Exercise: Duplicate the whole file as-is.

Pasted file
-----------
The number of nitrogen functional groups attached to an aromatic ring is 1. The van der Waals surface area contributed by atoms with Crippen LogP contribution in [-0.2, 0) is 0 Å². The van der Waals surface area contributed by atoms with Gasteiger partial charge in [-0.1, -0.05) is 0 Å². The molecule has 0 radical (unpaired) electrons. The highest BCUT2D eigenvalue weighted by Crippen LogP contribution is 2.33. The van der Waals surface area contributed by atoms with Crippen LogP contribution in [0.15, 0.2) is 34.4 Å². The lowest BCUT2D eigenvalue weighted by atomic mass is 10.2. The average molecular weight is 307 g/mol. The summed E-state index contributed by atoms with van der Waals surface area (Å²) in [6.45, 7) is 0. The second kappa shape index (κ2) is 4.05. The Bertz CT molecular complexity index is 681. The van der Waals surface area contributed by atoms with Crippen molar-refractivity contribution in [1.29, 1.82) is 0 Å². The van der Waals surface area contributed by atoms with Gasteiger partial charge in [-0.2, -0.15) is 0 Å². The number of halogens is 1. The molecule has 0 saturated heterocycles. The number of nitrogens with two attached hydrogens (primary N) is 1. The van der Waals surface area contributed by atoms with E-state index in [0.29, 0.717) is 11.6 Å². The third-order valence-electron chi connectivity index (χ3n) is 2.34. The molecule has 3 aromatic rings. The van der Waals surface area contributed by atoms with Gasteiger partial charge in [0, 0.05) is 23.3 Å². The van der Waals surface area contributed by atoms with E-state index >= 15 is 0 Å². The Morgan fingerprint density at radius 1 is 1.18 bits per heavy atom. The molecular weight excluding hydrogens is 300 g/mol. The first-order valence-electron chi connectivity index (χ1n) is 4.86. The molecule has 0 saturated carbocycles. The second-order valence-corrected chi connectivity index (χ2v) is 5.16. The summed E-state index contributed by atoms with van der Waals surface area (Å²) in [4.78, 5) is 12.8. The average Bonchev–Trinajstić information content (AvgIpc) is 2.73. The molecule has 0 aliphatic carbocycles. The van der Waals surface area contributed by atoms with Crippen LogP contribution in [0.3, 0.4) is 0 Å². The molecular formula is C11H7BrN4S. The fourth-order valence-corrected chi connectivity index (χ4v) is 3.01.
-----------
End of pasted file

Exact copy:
The number of nitrogen functional groups attached to an aromatic ring is 1. The van der Waals surface area contributed by atoms with Crippen LogP contribution in [-0.2, 0) is 0 Å². The van der Waals surface area contributed by atoms with Gasteiger partial charge in [-0.1, -0.05) is 0 Å². The molecule has 0 radical (unpaired) electrons. The highest BCUT2D eigenvalue weighted by Crippen LogP contribution is 2.33. The van der Waals surface area contributed by atoms with Crippen LogP contribution in [0.15, 0.2) is 34.4 Å². The lowest BCUT2D eigenvalue weighted by atomic mass is 10.2. The average molecular weight is 307 g/mol. The summed E-state index contributed by atoms with van der Waals surface area (Å²) in [6.45, 7) is 0. The second kappa shape index (κ2) is 4.05. The Bertz CT molecular complexity index is 681. The van der Waals surface area contributed by atoms with Crippen molar-refractivity contribution in [1.29, 1.82) is 0 Å². The van der Waals surface area contributed by atoms with Gasteiger partial charge in [-0.2, -0.15) is 0 Å². The number of halogens is 1. The molecule has 0 saturated heterocycles. The number of nitrogens with two attached hydrogens (primary N) is 1. The van der Waals surface area contributed by atoms with E-state index in [0.29, 0.717) is 11.6 Å². The third-order valence-electron chi connectivity index (χ3n) is 2.34. The molecule has 3 aromatic rings. The van der Waals surface area contributed by atoms with Gasteiger partial charge in [0, 0.05) is 23.3 Å². The van der Waals surface area contributed by atoms with E-state index >= 15 is 0 Å². The Morgan fingerprint density at radius 1 is 1.18 bits per heavy atom. The molecular weight excluding hydrogens is 300 g/mol. The first-order valence-electron chi connectivity index (χ1n) is 4.86. The molecule has 0 saturated carbocycles. The second-order valence-corrected chi connectivity index (χ2v) is 5.16. The summed E-state index contributed by atoms with van der Waals surface area (Å²) in [4.78, 5) is 12.8. The average Bonchev–Trinajstić information content (AvgIpc) is 2.73. The molecule has 0 aliphatic carbocycles. The van der Waals surface area contributed by atoms with Crippen LogP contribution in [0.3, 0.4) is 0 Å². The molecular formula is C11H7BrN4S. The fourth-order valence-corrected chi connectivity index (χ4v) is 3.01.